A password will be e-mailed to you.

GAITHERSBURG, MD.—The National Institute of Standards and Technology (NIST) announced nine awards for new research projects to develop advanced sensing technologies that would enable timely and detailed monitoring and inspection of the structural health of bridges, roadways, and water systems. The awards are the first to be made under NIST’s new Technology Innovation Program (TIP), which was created to support innovative, high-risk, high-reward research in areas of critical national need where the government has a clear interest because of the magnitude of the problems and their importance to society.

The cost-shared awards initiate as much as $88.2 million in new research over the next five years on structure monitoring and inspection technologies, $42.5 million of it potentially funded by TIP.

Following are summaries of the 2008 TIP research projects:

  • an extensible and self-powered sensor network using a peer-to-peer communication protocol for nondestructive evaluation and health monitoring of bridges, buildings, pipelines, and other major infrastructure components;
  • an economical, fiber-optics-based system for monitoring the structural health of large infrastructure elements such as bridges or pipelines using light pulses traveling down a cable to provide high-resolution, localized identification of both static and dynamic conditions without the need for installing large networks of discrete sensors;
  • a deep-penetrating scanning system based on ultrawideband radar for inspecting buried infrastructure such as pipelines, tunnels, and culverts that can detect fractures, quantify corrosion, and determine the presence of voids in the surrounding soil;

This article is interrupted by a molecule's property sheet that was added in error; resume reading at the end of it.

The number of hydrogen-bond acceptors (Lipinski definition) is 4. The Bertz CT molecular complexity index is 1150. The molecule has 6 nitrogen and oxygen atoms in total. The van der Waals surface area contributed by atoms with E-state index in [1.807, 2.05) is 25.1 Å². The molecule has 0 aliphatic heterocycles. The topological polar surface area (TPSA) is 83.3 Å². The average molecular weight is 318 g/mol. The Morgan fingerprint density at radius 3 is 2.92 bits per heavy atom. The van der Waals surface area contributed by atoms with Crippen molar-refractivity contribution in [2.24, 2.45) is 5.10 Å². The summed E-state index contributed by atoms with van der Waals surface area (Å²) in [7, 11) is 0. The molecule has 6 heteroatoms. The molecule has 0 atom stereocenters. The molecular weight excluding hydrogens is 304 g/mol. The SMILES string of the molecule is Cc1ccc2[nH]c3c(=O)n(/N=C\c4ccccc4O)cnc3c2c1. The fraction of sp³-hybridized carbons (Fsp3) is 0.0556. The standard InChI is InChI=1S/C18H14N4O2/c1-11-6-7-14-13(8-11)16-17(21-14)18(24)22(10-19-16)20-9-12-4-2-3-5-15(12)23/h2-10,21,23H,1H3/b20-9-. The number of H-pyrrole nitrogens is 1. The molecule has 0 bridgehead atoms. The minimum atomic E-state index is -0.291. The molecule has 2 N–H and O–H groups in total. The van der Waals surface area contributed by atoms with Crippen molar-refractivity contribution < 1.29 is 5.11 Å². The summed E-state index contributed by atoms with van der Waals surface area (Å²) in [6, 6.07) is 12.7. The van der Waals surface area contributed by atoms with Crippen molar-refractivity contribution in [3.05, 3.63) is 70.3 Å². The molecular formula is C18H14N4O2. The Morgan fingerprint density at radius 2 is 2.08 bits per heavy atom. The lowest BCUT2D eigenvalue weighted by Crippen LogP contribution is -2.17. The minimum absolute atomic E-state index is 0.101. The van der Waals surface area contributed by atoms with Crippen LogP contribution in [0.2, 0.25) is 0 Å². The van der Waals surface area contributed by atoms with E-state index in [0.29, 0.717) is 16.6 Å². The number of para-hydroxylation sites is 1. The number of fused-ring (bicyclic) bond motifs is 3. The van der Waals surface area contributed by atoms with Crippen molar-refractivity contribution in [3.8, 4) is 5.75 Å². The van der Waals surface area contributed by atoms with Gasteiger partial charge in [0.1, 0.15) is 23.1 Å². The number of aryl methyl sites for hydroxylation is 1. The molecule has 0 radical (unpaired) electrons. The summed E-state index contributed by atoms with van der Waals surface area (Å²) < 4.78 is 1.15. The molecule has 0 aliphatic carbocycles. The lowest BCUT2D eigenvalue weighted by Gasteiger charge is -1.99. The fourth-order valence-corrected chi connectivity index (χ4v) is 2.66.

• a nondestructive technology for early detection of corrosion in reinforced concrete structures;
  • a system based on instrument packages that can be installed on a wide variety of private and public vehicles to assess the conditions of bridges and roadways through several different and complementing methods at regular driving speeds during the course of ordinary use of the vehicles;
  • a system that continuously monitors the structural health of bridges using wireless sensors that "harvest" power from structural vibration/wind energy and assembles data from a variety of sensors for interpretation through damage assessment/reliability algorithms;
  • a monitoring and inspection system for pipes and pipe networks in water and wastewater infrastructure systems using wireless sensor nodes incorporated in an advanced Supervisory Control And Data Acquisition (SCADA) system;
  • a comprehensive system for monitoring and assessing the structural health and integrity of major infrastructure elements such as bridges on a regional basis, with innovations ranging in scale from "smart material"-based sensors at the level of individual structural components up through structure-level data integration and interpretation to a web-based system for information aggregation and decision support at the regional level; and
  • a pair of complementing sensor networks for bridge inspection, including an active, self-powered system for continuous monitoring for cracks or defects in fracture critical bridges and a passive system for monitoring corrosion in reinforced concrete bridge decks.

A TIP white paper—Advanced sensing technologies for the infrastructure: Roads, highways, bridges, and water systems—is available on the NIST website at www.nist.gov/tip/cnn_white_paperfinal.pdf. Additional information on the Technology Innovation Program and the nine projects is available at www.nist.gov/tip.